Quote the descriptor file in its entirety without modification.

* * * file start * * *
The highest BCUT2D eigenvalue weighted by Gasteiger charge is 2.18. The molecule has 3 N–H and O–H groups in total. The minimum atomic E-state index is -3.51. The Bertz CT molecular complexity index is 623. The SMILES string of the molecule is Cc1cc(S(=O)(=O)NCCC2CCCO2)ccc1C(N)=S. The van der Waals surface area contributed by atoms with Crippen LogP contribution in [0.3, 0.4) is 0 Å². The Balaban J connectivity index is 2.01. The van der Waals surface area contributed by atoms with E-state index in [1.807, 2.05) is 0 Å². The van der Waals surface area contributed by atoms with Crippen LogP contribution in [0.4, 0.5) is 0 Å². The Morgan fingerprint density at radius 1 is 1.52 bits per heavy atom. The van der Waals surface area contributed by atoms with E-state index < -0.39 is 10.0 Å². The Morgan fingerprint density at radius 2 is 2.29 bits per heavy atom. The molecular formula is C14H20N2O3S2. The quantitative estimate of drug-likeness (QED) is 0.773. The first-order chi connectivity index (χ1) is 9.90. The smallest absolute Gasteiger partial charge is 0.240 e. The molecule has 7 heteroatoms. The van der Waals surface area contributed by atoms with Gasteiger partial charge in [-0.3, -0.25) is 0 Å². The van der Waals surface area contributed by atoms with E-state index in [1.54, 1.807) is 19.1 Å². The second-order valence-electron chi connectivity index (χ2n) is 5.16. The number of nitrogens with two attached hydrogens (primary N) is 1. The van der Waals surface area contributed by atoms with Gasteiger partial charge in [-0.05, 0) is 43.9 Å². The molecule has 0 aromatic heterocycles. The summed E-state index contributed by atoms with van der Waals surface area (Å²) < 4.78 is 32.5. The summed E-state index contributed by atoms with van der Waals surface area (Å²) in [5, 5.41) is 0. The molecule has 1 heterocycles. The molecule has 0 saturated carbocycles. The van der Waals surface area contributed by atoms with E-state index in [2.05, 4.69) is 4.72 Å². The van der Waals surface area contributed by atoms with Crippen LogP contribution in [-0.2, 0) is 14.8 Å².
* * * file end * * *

The highest BCUT2D eigenvalue weighted by Gasteiger charge is 2.18. The molecule has 3 N–H and O–H groups in total. The minimum atomic E-state index is -3.51. The Bertz CT molecular complexity index is 623. The SMILES string of the molecule is Cc1cc(S(=O)(=O)NCCC2CCCO2)ccc1C(N)=S. The van der Waals surface area contributed by atoms with Crippen LogP contribution in [0.3, 0.4) is 0 Å². The Balaban J connectivity index is 2.01. The van der Waals surface area contributed by atoms with E-state index in [1.807, 2.05) is 0 Å². The van der Waals surface area contributed by atoms with Crippen LogP contribution in [0.4, 0.5) is 0 Å². The Morgan fingerprint density at radius 1 is 1.52 bits per heavy atom. The van der Waals surface area contributed by atoms with E-state index < -0.39 is 10.0 Å². The Morgan fingerprint density at radius 2 is 2.29 bits per heavy atom. The molecular formula is C14H20N2O3S2. The quantitative estimate of drug-likeness (QED) is 0.773. The first-order chi connectivity index (χ1) is 9.90. The smallest absolute Gasteiger partial charge is 0.240 e. The molecule has 7 heteroatoms. The van der Waals surface area contributed by atoms with Gasteiger partial charge in [-0.3, -0.25) is 0 Å². The van der Waals surface area contributed by atoms with E-state index in [1.54, 1.807) is 19.1 Å². The second-order valence-electron chi connectivity index (χ2n) is 5.16. The number of nitrogens with two attached hydrogens (primary N) is 1. The van der Waals surface area contributed by atoms with Gasteiger partial charge in [-0.05, 0) is 43.9 Å². The molecule has 0 aromatic heterocycles. The summed E-state index contributed by atoms with van der Waals surface area (Å²) < 4.78 is 32.5. The summed E-state index contributed by atoms with van der Waals surface area (Å²) in [5, 5.41) is 0. The molecule has 1 heterocycles. The molecule has 0 saturated carbocycles. The van der Waals surface area contributed by atoms with E-state index in [2.05, 4.69) is 4.72 Å². The van der Waals surface area contributed by atoms with Crippen LogP contribution in [-0.2, 0) is 14.8 Å².